When Is A Spinoff Not A Spinoff?
It’s impossible to talk about remakes of any kind, as I do here, here, and here, without eventually having to consider spinoffs. I want to start by saying that by “spinoff” I mean that an existing character is given their own show, either after the end of the original series, or concurrently with it. And by TV franchises, on the other hand, I mean two or more different versions of the same show.
Aside: I think movie franchises are more a species of sequel. Star Trek? That’s tricky. Are they spinoffs? Reboots? Franchises? All of the above?
It looks as though comedies are the most likely type of TV program to be successfully spun off. If we go back to the early 1970’s we’ll find that All in the Family (1971-1979) was spun off into two series, The Jeffersons (1975-1985), and Maude (1972-1978). What people often overlook, is that the series Good Times (1974-1979) was actually spun off from Maude. Making All in the Family a kind of grandparent program.
These new series were all true spinoffs, going by my definition. Both George Jefferson and Maude Findlay were recurring characters on the original series who captured the interest of the audience enough that they were given their own shows. The same was true for Maude’s maid/housekeeper Florida, whose home life was spun off into Good Times. You’ll notice that there was a considerable amount of overlap in terms of TV seasons between all 4 shows.
Probably the most successful comedy spinoff is Frasier (1993-2004). The character of Dr. Frasier Crane first appeared as a recurring and then regular character in the popular series Cheers (1982-1993). Both series ran for 11 seasons, but unlike the group above, here the spinoff followed the original, there was no overlap of seasons. I believe that because of his appearance in these two popular shows, Kelsey Grammer holds the record for the longest portrayal of the same prime-time character.
There’s a different kind of spinoff, however, one that’s a little less organic, a little more contrived. Happy Days (1974-1984) was an extremely successful show in its time, and it seems the producers took advantage of that to create other shows using it as a hook. The characters of Laverne and Shirley were “introduced” in six episodes, whereupon they were given their own eponymous show (1976-1983). In a similar way, the character of Mork, appeared in 2 episodes before getting his own show (Mork and Mindy, 1978-1982). Possibly these characters weren’t deliberately given a “try out” on a popular series in order to launch their own shows, but it sure feels like it. Note that the original show ran the longest.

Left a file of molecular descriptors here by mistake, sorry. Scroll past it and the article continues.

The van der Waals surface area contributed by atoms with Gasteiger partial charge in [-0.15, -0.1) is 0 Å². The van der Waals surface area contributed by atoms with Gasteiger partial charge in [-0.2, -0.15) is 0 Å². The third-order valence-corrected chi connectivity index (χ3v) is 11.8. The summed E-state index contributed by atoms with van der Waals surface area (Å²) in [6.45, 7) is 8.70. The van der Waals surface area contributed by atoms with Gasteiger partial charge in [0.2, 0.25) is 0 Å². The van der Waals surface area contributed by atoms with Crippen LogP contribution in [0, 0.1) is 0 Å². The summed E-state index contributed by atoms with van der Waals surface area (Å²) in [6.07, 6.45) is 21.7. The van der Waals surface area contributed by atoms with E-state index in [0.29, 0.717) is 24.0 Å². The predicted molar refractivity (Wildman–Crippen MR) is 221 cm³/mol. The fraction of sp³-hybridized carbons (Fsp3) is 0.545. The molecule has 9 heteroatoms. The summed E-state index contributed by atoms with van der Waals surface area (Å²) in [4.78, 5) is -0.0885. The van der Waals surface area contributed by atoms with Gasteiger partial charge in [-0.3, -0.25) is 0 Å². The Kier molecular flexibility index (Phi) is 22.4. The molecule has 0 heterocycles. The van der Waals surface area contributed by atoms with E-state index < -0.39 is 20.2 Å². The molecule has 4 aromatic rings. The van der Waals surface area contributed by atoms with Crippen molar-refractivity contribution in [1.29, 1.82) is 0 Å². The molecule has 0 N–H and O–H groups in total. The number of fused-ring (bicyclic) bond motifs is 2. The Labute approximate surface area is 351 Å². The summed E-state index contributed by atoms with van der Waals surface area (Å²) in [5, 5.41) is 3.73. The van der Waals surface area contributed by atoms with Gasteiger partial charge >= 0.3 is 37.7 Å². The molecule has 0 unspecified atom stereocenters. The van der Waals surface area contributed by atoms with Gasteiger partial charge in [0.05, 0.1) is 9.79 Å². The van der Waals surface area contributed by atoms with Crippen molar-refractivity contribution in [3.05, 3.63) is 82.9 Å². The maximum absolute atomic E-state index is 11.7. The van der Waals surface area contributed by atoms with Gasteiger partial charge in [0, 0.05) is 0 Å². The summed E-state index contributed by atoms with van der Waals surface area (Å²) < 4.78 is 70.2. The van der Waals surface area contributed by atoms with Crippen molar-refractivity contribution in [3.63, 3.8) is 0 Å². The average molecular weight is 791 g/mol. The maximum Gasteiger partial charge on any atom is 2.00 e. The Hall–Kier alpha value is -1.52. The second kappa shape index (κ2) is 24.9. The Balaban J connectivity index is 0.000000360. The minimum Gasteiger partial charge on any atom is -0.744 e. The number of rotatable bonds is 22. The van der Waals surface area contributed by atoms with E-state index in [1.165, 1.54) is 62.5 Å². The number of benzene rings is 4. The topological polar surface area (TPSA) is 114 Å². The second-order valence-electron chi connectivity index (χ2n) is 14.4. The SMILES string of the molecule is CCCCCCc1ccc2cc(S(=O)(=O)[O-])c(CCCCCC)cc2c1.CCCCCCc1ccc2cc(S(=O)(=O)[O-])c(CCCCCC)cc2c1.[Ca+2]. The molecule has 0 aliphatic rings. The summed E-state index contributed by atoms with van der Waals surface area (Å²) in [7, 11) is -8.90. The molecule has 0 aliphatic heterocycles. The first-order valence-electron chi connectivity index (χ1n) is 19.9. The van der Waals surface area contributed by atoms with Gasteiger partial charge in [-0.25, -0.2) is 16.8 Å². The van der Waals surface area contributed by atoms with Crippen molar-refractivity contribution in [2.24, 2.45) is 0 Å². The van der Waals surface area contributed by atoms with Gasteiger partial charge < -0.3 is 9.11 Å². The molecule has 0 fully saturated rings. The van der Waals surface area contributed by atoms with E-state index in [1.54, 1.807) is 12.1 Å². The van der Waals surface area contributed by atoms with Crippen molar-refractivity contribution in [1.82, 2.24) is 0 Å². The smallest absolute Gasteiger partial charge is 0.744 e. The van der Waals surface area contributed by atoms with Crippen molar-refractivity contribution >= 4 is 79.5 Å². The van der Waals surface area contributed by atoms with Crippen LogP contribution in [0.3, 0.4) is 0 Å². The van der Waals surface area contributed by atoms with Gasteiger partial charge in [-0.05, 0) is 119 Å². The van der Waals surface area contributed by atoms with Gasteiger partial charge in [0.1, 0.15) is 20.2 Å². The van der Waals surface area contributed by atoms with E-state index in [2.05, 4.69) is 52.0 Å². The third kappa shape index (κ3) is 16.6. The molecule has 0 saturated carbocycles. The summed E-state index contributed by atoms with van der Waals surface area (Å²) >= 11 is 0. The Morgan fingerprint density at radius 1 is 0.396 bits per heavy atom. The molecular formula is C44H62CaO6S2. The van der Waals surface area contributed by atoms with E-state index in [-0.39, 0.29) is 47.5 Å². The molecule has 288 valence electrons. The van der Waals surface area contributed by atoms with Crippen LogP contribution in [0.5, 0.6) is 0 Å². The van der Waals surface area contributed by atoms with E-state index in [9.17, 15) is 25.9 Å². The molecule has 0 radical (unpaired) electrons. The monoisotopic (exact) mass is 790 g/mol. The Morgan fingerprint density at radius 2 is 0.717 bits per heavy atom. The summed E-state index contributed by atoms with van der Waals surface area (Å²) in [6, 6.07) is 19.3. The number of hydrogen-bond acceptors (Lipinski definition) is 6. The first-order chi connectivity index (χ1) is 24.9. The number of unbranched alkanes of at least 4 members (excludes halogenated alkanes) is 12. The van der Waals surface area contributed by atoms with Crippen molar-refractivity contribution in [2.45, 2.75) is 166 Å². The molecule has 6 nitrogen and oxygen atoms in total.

Of course, there are series that we know were created exactly that way, which in my opinion makes them more franchises than spinoffs. Remember CSI: Crime Scene Investigation (2000-2015). A couple of episodes introduced the Miami lab, and spawned CSI: Miami (2002-2012) and later and later the same technique was used to create CSI: NY (2004-2013). Obviously these are dramas, and once again, the original show proved to be the most popular, and outlived both of its spinoffs.
Around about the same time producers on another popular show took a page out of the same play book. Apparently the producers of a show called JAG (1995-2005) felt that the end was in sight, but thought there was still room on TV for this type of show (military law), so in 2003 NCIS agents were deliberately introduced and a new show was born (NCIS). Again, the same technique was used to create NCIS Los Angeles and NCIS New Orleans. Please note that all three of the NCIS shows are still on the air.
Franchises? Absolutely. And so are all the Law and Order shows.
But let’s leave crime solving for now and look at something a little closer to our hearts. First there was Buffy the Vampire Slayer (1996-2003), and then there was Angel (1999-2004), a true spinoff in the original sense. Angel was obviously a popular enough character in the original series to anchor a series of his own. But I’d also like to point out that after the first few seasons there really wasn’t anything more to do with his character if he’d stayed in Sunnydale. There’s only so much “doomed love affair” an audience can tolerate. Angel had to go, and a spinoff was the best possible outcome for him.